Although the existing “Blue Posts” replaces one which was destroyed during World War II, a pub of this name, on this site, was mentioned by the Restoration dramatist George Etheredge as early as 1667.The poet Lord Byron lived next door in 1813. The “Blue Posts” (two azure painted poles) once stood in the tavern’s forecourt and served as an advertisement for a fleet of sedan chairs which used to ply for hire in Bennet Street.

Bingo. We have confirmation of the sedan story as well as a source reference. Case closed, we head inside for a final drink. Of all tonight's bars, this is the most bland and Wetherspoons-esque, without the impressive premises or selection of ales (indeed, all bitter is off tonight). For a lacklustre pub in a side street behind the Ritz, the place is surprisingly busy, and we conclude our evening huddled around a wooden post (brown, alas) inside. There's a final hint of blue as we make our way home through the chilly November streets. Someone call us a sedan chair.

Previous alternative pubcrawls:


Station pubs

Last Updated 05 December 2008


Loved this post, sounds like you had fun. I may have to follow in your footsteps. Good work!


Cheers Cakehole. It was indeed much fun. If anyone has ideas for future alternative pub crawls, leave a comment.


Great coverage. I think you caught all the nuances.

At some point in the evening were discussing a full chromatic crawl: the Orange Tree, Red Lion, Black Cap, Purple Turtle, White Swan, Old Blue Last (or one of the Posts), Brown Bear, Green Man... but then we got hung up on yellow.


Well, in South London (and I suspect on a lot of radial roads) there is a whole string of pubs which reflect the route of the drovers in to town to go to market: The Drovers Arms, The Red Cow etc.
Londonist should do a trading routes pub crawl from the outskirts in...


Great ideas, Paul and Sally. I don't know any pubs with Yellow in the title, but Quinn's in Kentish Town is the most yellow object in the northern hemisphere.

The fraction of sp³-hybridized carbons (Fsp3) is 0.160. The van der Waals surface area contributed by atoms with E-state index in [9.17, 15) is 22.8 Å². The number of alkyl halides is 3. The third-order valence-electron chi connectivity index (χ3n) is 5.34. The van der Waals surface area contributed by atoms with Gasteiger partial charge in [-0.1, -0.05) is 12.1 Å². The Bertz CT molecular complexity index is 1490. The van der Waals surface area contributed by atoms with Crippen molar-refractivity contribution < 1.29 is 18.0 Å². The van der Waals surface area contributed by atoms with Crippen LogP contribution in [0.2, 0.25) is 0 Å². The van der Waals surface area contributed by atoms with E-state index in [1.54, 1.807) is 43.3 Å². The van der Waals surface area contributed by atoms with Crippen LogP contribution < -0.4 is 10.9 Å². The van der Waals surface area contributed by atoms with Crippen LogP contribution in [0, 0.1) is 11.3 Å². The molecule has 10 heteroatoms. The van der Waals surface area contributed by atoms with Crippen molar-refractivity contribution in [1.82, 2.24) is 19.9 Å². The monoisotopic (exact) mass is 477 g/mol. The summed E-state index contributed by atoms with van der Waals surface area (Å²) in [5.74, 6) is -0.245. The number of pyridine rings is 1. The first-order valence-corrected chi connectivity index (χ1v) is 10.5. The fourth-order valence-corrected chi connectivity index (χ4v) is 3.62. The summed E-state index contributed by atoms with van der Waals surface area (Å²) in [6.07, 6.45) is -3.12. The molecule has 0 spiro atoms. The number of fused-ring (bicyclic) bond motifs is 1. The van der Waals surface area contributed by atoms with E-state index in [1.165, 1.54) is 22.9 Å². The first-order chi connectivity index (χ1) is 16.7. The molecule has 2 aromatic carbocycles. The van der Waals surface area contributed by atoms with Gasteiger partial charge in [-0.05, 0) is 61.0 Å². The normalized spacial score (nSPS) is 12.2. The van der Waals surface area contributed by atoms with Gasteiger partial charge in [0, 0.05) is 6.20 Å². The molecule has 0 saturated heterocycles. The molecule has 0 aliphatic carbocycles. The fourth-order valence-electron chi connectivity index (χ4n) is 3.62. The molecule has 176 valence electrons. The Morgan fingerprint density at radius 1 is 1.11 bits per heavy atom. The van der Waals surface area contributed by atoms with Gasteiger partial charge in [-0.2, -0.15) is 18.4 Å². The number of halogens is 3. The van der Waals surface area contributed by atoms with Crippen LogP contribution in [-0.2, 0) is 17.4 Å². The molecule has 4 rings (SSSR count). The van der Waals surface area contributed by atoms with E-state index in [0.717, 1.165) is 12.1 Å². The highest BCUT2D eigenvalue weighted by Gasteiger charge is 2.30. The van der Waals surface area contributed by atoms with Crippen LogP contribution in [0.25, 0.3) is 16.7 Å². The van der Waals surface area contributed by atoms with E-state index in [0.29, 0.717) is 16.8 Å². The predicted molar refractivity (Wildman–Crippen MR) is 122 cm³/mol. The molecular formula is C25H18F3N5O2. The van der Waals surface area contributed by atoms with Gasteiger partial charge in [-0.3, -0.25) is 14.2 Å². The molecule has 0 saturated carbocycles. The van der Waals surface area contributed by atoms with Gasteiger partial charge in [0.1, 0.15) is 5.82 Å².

And I like your idea, Sally. Could be rather a lengthy crawl, but at least we'd end up central, in Smithfield.


Shame you didn't enjoy the Rupert Street Posts - it's one of my favourite pubs in London. Try it on a Sunday for a lovely roast followed by increasingly drunken jazz.


Sound like you had a blast. @ Paul a chromatic crawl sounds kind of wild now that would have been epic.



Fine post, interesting thread.

If people have had time to try out the chromatic crawl, how about next narrowing further still for a slightly more bijou session - the chromatic lion crawl?  

Red Lions are never a problem, I would guess 'White', and perhaps 'Black', next most common.  There is then the odd 'Golden', particularly in London, or so it seems.  I am guessing 'Blue' may be the rarest, unless anyone knows others.  

Anyway, building around the Blue Lion on Gray's Inn Road, a stroll towards the West End in can take you via almost any Red Lion (perhaps the 'Old' one on the corner of, appropriately, Red Lion Street and Holborn).  You could then drop into the White Lion down from Covent Garden tube, before moving onto the Golden Lion in Soho.  Alas, since I believe the somewhat 'unpubby' black Lion and French horn has since closed, it would seem to mean a fair hike 9perhaps a bus ride) out to Bayswater for the closest Black Lion.

Anyone know better, or able to improve on this in any location?


The Blue Posts in Bennet Street appears to be closed (January 2013), which is a pity, not withstanding your review. Not a great area for pubs alas.


Very entertaining tour of these pubs. I am going to one of them tomorrow night, but currently seeking clarification as to which. I will report back!


So it was the one in Berwick Street. Fabulous pub - get there early and grab a seat and you'll have a terrific evening.